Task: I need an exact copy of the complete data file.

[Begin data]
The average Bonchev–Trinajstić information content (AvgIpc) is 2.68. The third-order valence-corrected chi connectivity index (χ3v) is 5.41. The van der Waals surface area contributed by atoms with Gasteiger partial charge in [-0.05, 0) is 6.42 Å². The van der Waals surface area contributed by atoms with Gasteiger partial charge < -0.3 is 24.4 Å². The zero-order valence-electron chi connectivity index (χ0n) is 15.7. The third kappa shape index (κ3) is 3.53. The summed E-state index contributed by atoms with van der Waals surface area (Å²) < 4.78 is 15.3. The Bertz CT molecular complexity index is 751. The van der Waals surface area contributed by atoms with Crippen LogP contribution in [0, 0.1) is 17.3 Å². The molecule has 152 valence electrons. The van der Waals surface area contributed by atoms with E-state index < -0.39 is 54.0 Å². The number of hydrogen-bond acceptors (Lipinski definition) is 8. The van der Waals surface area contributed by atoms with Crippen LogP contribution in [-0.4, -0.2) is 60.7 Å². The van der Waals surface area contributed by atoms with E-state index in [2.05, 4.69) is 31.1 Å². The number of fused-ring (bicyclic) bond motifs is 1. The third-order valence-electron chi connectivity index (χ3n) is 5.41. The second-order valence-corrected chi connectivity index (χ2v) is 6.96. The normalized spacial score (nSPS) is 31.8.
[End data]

The average Bonchev–Trinajstić information content (AvgIpc) is 2.68. The third-order valence-corrected chi connectivity index (χ3v) is 5.41. The van der Waals surface area contributed by atoms with Gasteiger partial charge in [-0.05, 0) is 6.42 Å². The van der Waals surface area contributed by atoms with Gasteiger partial charge < -0.3 is 24.4 Å². The zero-order valence-electron chi connectivity index (χ0n) is 15.7. The third kappa shape index (κ3) is 3.53. The summed E-state index contributed by atoms with van der Waals surface area (Å²) < 4.78 is 15.3. The Bertz CT molecular complexity index is 751. The van der Waals surface area contributed by atoms with Crippen LogP contribution in [0, 0.1) is 17.3 Å². The molecule has 152 valence electrons. The van der Waals surface area contributed by atoms with E-state index < -0.39 is 54.0 Å². The number of hydrogen-bond acceptors (Lipinski definition) is 8. The van der Waals surface area contributed by atoms with Crippen LogP contribution in [-0.4, -0.2) is 60.7 Å². The van der Waals surface area contributed by atoms with E-state index in [2.05, 4.69) is 31.1 Å². The number of fused-ring (bicyclic) bond motifs is 1. The third-order valence-electron chi connectivity index (χ3n) is 5.41. The second-order valence-corrected chi connectivity index (χ2v) is 6.96. The normalized spacial score (nSPS) is 31.8.